Kissinger admits that this approach can introduce risk. “Obviously, the financial stability of some of these smaller, venture-capital-backed firms is not necessarily what a larger company’s would be,” he says. “But if they look stable and have good backing, I’m certainly willing to try a one-year deal with them.” A limited commitment like this mitigates Sharp’s risk.
High Seas to High Tech
After he earned a bachelor’s degree in finance from the University of Maryland, Bryan Kissinger served twelve years in the US Navy. Coming from a military family, he says he had always envisioned at least some time in the military. But spending long stretches overseas was a challenge for his family life, so he returned to civilian work. “I never envisioned getting into this line of business,” he says.“I really just kept an open mind. My first job at Arthur Andersen put me on this road of doing technology, risk, and IS operations. I’ve really just stuck with it all these years.”
The ability to weigh and communicate business-area concerns is key to Kissinger’s approach. When the technical details are beyond the grasp—or attention span—of the board and the rest of the C-suite, the business implications are critical to gathering support. “Often the CFOs—and even a lot of CIOs these days—don’t get the really deep, technical side of information security,” Kissinger explains. “I’ve seen some colleagues get into trouble while building support for their programs because they’re not able to think and communicate like businesspeople.” Given the rapid rate of threat development and technological advancement, it’s no surprise that the minute details are often beyond the rest of the team. Accordingly, Kissinger relies on his business background and encourages others to think in financial, managerial, and cultural terms. “I’m confident my business-minded style has convinced our senior business leaders, including the board of directors, that what we’re doing is a practical and right-sized approach to conducting a security program.”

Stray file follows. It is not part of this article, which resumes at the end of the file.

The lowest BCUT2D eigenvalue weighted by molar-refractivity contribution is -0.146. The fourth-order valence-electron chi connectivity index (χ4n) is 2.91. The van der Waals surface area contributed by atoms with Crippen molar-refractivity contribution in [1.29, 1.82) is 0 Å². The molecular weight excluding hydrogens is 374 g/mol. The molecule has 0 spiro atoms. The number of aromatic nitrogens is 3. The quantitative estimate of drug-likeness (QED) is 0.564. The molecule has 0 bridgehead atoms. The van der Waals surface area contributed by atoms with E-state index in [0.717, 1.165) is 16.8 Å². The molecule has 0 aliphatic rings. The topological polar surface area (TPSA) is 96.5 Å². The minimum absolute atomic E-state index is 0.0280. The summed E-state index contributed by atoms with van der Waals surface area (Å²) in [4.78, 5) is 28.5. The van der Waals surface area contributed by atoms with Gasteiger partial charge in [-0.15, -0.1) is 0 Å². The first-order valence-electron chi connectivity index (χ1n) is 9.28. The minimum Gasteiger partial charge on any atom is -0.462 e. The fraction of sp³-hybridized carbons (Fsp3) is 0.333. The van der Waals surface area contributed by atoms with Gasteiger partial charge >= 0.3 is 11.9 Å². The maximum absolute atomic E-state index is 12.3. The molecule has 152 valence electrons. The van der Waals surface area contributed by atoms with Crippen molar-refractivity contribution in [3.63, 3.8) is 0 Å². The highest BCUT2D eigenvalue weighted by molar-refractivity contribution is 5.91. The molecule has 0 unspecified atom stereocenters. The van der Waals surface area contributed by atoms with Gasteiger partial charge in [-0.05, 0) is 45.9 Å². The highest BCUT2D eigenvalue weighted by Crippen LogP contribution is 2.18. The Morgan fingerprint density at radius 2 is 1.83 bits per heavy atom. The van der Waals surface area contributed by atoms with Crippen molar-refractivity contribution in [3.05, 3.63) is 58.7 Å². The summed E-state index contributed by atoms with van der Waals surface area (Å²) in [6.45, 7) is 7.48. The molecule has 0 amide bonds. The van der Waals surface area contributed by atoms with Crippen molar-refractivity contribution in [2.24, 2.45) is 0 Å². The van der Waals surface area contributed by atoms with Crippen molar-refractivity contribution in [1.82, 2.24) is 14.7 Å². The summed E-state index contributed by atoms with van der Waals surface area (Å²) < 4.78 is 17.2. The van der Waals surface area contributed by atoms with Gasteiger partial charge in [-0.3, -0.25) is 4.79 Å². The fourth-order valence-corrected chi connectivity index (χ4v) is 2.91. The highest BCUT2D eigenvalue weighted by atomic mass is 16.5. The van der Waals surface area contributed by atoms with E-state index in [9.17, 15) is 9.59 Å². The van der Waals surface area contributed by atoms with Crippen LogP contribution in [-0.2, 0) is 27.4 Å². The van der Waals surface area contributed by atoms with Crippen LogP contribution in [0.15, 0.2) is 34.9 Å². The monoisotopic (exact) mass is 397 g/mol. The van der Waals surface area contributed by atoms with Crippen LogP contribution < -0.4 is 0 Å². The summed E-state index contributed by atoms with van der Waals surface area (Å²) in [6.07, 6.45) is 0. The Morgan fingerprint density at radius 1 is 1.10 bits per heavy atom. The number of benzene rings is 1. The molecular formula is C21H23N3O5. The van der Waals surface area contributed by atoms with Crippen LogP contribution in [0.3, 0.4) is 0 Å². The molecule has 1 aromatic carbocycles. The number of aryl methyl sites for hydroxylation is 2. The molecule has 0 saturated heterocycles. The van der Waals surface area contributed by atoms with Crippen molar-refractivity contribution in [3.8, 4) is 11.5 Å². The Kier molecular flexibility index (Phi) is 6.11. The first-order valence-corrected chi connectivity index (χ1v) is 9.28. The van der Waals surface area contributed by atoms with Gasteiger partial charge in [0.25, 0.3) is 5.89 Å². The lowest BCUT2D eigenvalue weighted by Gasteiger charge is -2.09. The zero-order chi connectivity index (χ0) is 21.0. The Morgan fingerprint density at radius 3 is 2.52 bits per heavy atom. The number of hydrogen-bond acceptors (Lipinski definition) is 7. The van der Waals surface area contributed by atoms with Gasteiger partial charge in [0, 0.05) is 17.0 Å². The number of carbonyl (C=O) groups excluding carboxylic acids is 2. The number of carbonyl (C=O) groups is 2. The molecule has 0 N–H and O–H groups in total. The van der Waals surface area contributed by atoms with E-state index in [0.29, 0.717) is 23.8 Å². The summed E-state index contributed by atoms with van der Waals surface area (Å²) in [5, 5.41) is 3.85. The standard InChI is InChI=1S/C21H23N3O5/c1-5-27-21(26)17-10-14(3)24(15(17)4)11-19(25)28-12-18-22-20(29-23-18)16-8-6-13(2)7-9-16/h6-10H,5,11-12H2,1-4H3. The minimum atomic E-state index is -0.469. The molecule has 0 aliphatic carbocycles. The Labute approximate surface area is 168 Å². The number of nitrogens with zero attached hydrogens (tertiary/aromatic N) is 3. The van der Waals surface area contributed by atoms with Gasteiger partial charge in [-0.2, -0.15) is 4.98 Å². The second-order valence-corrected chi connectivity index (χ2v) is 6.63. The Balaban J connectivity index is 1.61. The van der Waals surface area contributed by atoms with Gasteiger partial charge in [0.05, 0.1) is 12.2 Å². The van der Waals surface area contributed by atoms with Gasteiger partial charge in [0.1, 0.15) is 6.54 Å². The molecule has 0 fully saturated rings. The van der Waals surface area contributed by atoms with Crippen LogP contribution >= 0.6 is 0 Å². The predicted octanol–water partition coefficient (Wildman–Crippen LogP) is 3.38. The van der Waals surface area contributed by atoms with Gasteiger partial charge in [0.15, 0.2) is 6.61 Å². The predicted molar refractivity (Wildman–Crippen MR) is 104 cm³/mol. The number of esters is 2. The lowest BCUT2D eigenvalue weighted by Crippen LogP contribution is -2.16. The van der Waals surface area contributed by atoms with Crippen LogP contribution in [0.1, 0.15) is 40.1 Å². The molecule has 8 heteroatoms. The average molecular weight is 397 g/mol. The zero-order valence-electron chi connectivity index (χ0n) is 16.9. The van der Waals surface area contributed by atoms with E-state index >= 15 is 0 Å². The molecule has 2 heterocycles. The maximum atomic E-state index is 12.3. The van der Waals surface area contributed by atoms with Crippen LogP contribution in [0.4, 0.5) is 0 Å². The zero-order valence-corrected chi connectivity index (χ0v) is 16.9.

After his service in the US Navy, Kissinger worked as a consultant for Arthur Andersen and PricewaterhouseCoopers, where he accumulated experience and developed the skills that enable him to excel in this role. He says his unique perspective is that of an internal consultant who is well-practiced in presenting solutions and results-oriented in execution.
“I’ve probably consulted at hundreds of companies in my twenty or so years of professional work experience,” Kissinger says. “So when I’m confronted with a challenge, I have a virtual database of solutions that have been successful and, on the flip side, things that have not been successful.” Consulting continuously challenged him to generate solutions, sell them, and deliver value. Now those decades of wide-ranging experience keep his tactics keen.
As the threats evolve, Kissinger and Sharp will continue to innovate in partnerships, tech solutions, and employee training and awareness, but the fundamental goals will remain the same. First deliver sound, secure healthcare; second, stay out of the news.